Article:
Continuing their training and development not only equips employees to respond to change but helps them feel confident and fulfilled, contributing to a better workplace all round.
What does professional development look like today?
Professional development emphasises the accumulative nature of knowledge and the ongoing benefits of education. This doesn’t just mean supporting staff to enhance their practical abilities but includes honing adaptive skills like communication, teamwork, critical thinking and leadership.
Professional development activities and opportunities include:
- Supporting staff to obtain higher qualifications
- Supporting staff in pathways to leadership
- Team building
- Group training
A strong workforce should not only be capable but also satisfied. This holistic approach puts people, their achievements and values at the heart of the services we provide.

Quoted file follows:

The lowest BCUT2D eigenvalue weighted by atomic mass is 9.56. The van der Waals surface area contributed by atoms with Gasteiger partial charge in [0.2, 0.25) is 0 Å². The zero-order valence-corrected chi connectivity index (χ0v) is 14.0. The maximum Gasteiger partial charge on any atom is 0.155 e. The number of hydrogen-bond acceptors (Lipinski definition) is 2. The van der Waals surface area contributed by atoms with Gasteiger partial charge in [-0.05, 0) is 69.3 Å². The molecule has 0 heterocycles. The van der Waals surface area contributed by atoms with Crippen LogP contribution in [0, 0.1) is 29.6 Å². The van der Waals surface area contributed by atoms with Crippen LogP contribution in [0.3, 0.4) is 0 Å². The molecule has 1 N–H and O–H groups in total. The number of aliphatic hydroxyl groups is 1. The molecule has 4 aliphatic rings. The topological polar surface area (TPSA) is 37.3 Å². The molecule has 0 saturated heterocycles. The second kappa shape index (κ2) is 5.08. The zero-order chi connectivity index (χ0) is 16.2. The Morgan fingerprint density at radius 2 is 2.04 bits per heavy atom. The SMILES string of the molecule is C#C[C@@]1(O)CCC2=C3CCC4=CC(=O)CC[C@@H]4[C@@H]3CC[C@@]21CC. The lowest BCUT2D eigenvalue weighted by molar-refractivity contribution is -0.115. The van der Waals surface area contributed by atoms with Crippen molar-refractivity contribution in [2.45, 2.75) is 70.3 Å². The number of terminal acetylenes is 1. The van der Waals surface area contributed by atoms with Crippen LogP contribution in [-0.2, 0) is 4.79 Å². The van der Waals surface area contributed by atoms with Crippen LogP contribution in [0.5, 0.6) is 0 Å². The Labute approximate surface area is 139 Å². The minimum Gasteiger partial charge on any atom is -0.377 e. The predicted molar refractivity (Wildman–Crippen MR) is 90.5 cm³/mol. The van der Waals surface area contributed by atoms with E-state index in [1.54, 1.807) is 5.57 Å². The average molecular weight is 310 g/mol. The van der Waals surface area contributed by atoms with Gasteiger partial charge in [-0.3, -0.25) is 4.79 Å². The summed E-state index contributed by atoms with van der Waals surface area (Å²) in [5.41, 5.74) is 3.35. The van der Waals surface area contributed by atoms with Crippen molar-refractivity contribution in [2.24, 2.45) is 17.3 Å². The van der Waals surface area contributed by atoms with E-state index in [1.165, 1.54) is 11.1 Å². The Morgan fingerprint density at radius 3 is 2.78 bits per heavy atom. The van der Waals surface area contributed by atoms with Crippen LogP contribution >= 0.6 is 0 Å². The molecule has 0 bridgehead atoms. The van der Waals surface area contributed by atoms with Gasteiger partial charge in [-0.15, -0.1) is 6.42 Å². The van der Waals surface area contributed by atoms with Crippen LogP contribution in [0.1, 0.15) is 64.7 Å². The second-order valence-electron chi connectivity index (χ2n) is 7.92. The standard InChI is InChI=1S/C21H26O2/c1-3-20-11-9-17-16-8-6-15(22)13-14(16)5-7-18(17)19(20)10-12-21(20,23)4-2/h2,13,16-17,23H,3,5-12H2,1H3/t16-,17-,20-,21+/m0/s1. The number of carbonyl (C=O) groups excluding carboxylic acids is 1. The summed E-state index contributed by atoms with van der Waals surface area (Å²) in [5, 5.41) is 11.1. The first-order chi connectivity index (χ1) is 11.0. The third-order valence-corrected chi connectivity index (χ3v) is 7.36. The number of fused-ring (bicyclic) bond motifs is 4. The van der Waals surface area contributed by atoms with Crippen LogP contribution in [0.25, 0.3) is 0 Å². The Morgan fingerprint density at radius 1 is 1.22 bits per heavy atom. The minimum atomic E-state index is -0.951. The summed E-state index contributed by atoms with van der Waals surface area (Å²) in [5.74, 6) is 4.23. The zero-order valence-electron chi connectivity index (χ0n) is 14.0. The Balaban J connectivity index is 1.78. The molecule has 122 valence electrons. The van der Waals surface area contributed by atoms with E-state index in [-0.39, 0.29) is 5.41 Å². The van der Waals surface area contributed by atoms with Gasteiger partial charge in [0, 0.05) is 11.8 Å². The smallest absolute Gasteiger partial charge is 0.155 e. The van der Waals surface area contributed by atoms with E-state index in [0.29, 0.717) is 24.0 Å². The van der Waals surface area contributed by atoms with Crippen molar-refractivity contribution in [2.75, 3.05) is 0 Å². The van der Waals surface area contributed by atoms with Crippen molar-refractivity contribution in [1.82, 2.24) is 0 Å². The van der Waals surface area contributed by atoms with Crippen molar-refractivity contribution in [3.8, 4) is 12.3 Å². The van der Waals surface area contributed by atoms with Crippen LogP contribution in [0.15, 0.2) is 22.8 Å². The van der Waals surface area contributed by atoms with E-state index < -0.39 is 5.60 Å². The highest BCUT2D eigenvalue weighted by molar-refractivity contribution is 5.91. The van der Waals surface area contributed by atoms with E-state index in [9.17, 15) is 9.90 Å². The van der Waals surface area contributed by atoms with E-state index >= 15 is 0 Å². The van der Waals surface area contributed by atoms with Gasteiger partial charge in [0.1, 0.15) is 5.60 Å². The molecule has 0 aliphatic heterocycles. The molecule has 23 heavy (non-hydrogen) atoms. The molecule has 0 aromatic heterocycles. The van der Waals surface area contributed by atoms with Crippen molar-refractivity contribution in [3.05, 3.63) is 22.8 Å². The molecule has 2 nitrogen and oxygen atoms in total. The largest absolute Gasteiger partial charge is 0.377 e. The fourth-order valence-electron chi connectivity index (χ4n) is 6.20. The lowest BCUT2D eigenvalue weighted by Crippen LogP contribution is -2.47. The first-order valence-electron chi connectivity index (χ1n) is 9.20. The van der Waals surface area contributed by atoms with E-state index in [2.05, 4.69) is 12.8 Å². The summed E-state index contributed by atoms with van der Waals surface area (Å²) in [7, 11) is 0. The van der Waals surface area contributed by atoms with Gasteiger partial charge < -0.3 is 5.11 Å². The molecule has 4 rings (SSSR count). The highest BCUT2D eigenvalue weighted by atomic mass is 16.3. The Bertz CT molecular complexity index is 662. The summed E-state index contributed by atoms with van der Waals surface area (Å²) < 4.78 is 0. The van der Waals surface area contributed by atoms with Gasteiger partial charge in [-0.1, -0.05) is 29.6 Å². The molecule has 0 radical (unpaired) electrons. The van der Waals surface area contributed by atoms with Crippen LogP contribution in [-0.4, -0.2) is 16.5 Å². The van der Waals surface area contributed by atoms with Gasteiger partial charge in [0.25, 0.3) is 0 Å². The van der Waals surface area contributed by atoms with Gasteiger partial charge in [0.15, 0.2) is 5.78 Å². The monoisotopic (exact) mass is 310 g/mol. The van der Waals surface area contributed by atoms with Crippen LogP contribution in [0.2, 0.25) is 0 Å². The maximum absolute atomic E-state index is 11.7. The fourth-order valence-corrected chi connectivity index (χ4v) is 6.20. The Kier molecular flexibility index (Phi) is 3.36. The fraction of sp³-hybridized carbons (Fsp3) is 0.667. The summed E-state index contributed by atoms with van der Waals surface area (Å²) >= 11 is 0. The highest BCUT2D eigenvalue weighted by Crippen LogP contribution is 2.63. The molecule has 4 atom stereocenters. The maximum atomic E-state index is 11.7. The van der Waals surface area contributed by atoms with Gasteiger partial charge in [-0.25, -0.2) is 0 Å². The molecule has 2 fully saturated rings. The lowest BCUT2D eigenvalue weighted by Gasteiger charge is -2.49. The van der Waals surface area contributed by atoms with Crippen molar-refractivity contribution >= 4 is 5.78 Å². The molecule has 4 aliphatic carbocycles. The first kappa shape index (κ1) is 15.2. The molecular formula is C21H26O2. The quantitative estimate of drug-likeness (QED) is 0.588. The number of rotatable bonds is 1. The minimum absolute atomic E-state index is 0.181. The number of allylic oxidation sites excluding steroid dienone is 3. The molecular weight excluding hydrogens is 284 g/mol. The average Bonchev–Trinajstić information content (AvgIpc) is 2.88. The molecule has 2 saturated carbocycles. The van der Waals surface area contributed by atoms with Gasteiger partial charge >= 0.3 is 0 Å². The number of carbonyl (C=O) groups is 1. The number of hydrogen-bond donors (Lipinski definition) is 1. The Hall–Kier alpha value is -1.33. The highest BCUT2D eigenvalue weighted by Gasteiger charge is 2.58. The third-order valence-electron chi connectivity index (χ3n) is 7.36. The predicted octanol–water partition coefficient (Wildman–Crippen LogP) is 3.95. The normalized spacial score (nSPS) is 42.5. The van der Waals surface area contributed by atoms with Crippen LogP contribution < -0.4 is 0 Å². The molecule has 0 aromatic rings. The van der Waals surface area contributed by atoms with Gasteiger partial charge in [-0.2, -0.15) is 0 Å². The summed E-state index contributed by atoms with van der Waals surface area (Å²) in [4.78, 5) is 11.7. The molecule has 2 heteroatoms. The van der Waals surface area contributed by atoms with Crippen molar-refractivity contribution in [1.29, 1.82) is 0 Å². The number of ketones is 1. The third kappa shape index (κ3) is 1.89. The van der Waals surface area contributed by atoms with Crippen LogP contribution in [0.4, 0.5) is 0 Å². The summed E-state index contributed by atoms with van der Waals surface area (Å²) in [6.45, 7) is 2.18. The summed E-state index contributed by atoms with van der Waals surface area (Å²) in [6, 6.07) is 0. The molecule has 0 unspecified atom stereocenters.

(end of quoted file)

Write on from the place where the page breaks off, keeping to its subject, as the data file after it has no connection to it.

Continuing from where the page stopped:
The power of professional development to address skills shortages
We’re well aware by now that aged care and early childhood education face a critical skills shortage. One positive to emerge from this is a renewed focus on jobs, training and employee satisfaction. Workers need to be respected, supported and motivated to achieve their career goals. A sector is only as strong as its workforce, which is what makes professional development so important.
Mutual benefits for employers and staff
Focusing on professional development has a range of mutual benefits. When you invest in training and development you help employees honour their passions, recognise their unique abilities and implement their hard-earned skills. It’s a way to empower workers and improve job satisfaction, as well as an investment in the quality of your workforce for years to come.
Positive outcomes of professional development include:
- High motivation and goal setting among staff
- Increased job satisfaction
- A more engaged and caring workforce